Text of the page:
In his lecture at the University of Bremen, Jonathan Mall explains the basic principles of neuromarketing. He draws parallels between interpersonal attraction, consumer goods marketing, and techniques that politicians use to appeal to people.
He introduces how the primal and recency effects affect memory consolidation and our everyday life. Basically, the same principle can be applied to asking for someone’s phone number, understanding news, or making smarter business decisions. Additionally, he elaborates on how marketing stimuli can affect consumers’ decision-making process.
By introducing the synapse maps, it becomes clear how we can use this as a powerful method for branding and marketing. Moreover, we can define synapse mapping as a method of visually presenting the data of people’s most common associations for certain products. This enables us to focus on them more and use them in our strategy.
Furthermore, Jonathan explains how this method extends even to the promotional activities and not only the visual part of the branding strategy. For example, people generally perceive the color red as more appealing, interesting, and over-all more attractive. Also, he has illustrated the parallel between these associations in marketing and the phenomenon of the US presidential elections in 2016.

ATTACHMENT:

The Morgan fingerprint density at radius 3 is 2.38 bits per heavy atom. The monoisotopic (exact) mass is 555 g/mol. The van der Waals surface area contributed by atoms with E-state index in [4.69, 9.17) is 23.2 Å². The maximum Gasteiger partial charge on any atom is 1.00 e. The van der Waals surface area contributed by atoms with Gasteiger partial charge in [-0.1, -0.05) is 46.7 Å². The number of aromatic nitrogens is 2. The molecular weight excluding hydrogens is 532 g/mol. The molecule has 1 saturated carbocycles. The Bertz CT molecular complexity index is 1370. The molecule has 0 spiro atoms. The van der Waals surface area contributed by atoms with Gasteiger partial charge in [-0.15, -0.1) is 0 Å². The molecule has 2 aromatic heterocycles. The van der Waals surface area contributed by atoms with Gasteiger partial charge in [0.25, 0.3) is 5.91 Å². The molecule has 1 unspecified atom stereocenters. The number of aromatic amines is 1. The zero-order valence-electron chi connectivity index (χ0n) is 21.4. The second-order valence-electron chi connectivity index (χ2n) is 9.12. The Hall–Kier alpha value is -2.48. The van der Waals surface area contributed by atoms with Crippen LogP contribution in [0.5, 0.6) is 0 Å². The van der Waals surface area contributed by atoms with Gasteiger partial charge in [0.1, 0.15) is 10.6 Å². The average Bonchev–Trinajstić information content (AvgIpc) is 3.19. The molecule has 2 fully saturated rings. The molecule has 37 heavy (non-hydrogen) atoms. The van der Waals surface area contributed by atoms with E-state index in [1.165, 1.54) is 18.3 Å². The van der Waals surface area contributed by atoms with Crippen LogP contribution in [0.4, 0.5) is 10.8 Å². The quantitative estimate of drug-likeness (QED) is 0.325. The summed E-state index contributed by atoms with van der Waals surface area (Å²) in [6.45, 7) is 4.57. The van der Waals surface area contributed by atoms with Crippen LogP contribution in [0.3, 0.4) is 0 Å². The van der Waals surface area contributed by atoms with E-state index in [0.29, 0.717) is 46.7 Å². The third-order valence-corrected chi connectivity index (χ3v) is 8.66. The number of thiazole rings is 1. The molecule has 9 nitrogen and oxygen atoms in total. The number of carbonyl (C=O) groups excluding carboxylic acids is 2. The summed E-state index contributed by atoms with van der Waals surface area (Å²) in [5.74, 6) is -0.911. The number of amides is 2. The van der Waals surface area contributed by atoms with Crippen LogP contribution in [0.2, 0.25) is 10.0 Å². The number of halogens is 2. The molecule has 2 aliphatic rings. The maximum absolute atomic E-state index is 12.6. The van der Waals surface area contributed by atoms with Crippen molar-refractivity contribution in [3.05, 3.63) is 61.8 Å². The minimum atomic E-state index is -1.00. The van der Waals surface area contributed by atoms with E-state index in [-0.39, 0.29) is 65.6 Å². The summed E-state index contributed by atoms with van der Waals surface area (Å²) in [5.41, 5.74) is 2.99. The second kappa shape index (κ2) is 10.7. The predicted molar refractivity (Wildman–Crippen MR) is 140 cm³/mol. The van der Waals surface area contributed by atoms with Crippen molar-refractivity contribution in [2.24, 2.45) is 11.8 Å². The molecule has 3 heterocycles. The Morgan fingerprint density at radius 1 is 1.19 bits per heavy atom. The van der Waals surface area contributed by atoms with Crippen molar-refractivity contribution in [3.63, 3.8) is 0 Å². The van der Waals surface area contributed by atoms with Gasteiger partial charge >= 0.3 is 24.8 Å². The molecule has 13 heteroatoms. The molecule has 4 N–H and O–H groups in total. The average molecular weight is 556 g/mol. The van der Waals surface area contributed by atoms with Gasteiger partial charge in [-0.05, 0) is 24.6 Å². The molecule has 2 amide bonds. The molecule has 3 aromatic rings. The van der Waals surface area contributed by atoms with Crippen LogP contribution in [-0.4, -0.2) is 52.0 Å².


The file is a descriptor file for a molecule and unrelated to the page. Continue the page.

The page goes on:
Jonathan analyzes popular consumer brands, giving examples of general associations and how the media successfully use them. Additionally, he addresses the importance of repetitive exposure to certain products and how it shortens the memory recall time. This could be interpreted as the way to get people to passively prefer things that they are more exposed to. Another example would be applying these methods in political campaigns and media coverage.
Finally, he takes a look back on how big data puts everything into context and give more sense to the similar psychology principle that can be used in dating, politics, and marketing. You can watch the full footage of the lecture on this link.